ASEM NABULSI, HEINZ-PETER WOLFF
University of Hohenheim, Institute of Agricultural Economics and Social Sciences in the Tropics and Subtropics, Germany
Growing water demand in all economic sectors of the Near Eastern countries inevitably presses for a change in the allocation of the scarce water resources in terms of quantity and quality. Agriculture, as the current principal consumer of freshwater, will not only face a reduction of water supply but also a rising share of low quality water, which originates from the increased freshwater consumption in other sectors. Meeting this challenge demands a management of water resources that considers simultaneously social imperatives, environmental sustainability and changes in the sources of living standard for farm/household systems and the livelihood of rural communities. Hydrosolidarity, as a conclusive term for ethic principles in water distribution, has only room for manoeuvre if a balanced development for all actors and stakeholders in the concerned regions can be attained. The Jordan Valley is the smallest of the four large-scale watersheds in the Near East and allows thus for relatively clear and representative analyses of quantitative relationships between water users and their dependencies on water resources. On the Jordanian side, adjacent urban areas, in particular the capital Amman, compete to an increasing degree for surface water from rivers and dammed temporary creeks, which provide the principal source of water for irrigation. Treated wastewater from the urban areas adds an increasing component to the overall water balance of the Valley, but remains an ambivalent issue due to suspected negative impacts on soils, groundwater and the quality of agricultural products. The analysis of 137 representatively selected farming systems and agricultural enterprises in the middle and northern part of the Valley allowed for a first estimation of the potential impacts from changing water quantities and qualities on the economic success and living standard of the different types of concerned households. The results show that pursuing the goal of hydrosolidarity, which considers the rights of the weaker members of the population as well as measures against the increasing damage to natural resources and habitats, demands for a management that goes beyond the boundaries of the watershed and combines the development in agriculture with the growth in the other economic sectors.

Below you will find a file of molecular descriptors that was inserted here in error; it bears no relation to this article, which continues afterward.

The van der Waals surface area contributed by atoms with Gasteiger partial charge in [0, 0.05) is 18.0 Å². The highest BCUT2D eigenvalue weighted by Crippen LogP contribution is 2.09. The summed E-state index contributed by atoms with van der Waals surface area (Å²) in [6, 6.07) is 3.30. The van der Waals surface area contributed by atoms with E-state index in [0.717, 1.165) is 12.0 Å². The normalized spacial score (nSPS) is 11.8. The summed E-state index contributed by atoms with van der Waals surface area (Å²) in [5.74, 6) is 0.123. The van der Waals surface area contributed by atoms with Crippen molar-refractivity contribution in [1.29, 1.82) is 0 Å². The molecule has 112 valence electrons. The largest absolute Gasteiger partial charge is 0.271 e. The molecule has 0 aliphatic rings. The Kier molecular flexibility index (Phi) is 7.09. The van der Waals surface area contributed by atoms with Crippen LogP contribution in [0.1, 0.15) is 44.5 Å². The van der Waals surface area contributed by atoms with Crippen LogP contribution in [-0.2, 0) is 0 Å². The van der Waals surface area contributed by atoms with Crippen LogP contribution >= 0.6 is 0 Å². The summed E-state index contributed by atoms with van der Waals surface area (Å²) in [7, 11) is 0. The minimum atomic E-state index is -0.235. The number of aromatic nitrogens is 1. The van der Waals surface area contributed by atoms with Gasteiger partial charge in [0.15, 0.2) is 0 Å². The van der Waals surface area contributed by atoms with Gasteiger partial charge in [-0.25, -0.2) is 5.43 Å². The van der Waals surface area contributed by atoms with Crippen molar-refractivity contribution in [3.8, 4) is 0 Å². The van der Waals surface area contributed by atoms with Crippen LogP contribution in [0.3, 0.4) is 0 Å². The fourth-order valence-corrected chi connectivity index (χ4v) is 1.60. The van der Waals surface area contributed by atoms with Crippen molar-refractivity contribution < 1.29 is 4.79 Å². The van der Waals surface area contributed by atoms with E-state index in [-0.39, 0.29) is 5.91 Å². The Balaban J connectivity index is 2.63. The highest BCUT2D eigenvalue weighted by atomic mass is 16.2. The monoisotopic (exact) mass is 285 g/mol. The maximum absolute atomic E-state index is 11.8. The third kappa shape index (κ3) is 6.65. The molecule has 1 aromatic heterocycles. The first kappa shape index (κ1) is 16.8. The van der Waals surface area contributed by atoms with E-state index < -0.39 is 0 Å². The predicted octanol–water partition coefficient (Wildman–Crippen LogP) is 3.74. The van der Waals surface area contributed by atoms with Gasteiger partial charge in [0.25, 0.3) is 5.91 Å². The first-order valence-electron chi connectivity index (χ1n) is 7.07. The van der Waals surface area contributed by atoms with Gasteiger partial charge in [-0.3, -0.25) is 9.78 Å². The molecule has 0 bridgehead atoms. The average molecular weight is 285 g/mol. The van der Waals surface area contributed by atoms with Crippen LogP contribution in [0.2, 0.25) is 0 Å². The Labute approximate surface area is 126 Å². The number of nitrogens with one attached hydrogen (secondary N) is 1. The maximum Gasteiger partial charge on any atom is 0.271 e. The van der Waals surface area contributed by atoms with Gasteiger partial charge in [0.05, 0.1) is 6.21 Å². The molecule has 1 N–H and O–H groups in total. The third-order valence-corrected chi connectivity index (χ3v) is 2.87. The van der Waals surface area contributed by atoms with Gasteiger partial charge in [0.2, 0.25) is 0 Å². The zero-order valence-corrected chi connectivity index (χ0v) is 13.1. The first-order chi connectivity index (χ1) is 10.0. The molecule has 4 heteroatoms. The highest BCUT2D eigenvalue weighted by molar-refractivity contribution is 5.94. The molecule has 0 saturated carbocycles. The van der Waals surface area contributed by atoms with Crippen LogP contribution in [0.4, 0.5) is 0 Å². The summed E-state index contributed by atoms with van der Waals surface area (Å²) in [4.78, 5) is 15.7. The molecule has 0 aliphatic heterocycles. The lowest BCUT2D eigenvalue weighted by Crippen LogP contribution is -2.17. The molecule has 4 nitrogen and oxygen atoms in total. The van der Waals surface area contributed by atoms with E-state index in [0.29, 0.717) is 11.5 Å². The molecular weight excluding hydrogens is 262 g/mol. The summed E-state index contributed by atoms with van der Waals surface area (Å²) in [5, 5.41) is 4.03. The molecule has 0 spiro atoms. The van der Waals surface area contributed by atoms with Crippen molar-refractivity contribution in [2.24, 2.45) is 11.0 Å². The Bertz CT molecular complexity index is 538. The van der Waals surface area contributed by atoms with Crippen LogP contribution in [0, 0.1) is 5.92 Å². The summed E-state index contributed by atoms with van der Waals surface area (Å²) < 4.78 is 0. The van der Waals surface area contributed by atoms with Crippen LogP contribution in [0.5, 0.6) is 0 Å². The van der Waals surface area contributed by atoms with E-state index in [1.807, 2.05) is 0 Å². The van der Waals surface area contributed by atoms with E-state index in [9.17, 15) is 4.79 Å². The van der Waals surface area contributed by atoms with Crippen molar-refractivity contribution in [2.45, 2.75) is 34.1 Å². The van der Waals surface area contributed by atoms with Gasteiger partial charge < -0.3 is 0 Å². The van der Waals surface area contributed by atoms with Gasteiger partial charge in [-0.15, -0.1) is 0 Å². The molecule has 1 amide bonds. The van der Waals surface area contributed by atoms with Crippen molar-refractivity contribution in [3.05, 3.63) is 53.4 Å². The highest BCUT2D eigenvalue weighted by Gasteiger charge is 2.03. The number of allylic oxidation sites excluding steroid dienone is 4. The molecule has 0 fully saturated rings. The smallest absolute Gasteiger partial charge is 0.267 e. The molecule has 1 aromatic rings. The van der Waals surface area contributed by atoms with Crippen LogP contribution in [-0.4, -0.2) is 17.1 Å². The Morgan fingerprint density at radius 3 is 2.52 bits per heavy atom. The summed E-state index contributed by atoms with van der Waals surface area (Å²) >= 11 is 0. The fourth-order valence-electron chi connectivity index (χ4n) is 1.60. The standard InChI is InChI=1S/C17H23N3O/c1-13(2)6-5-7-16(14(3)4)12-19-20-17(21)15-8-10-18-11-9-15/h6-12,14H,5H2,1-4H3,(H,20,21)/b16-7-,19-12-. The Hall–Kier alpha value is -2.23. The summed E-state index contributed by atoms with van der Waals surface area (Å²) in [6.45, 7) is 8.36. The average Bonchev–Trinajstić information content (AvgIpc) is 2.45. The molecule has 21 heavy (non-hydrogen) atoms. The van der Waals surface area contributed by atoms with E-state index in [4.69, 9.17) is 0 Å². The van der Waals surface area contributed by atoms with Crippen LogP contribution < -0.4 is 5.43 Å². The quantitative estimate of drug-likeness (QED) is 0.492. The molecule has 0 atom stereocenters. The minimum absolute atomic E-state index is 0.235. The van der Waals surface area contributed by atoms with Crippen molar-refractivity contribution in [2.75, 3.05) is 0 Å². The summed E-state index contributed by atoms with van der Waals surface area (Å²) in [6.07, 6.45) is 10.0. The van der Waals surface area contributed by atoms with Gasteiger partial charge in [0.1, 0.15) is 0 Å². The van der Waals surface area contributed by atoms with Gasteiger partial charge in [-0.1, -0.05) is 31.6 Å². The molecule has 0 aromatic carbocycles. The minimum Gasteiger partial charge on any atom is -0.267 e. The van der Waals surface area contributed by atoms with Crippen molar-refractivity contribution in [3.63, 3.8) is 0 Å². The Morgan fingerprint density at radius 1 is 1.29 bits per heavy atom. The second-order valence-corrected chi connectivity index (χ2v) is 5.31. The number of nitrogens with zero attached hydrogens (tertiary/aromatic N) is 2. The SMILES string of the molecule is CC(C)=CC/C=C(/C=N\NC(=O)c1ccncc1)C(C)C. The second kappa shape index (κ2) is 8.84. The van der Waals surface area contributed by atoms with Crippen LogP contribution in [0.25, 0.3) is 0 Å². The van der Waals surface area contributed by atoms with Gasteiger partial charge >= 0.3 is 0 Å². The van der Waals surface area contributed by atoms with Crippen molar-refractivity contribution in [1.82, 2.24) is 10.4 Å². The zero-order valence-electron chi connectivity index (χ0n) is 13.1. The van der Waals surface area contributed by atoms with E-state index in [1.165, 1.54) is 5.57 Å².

Keywords: Farming systems, hydrosolidarity, Jordan Valley, water resource management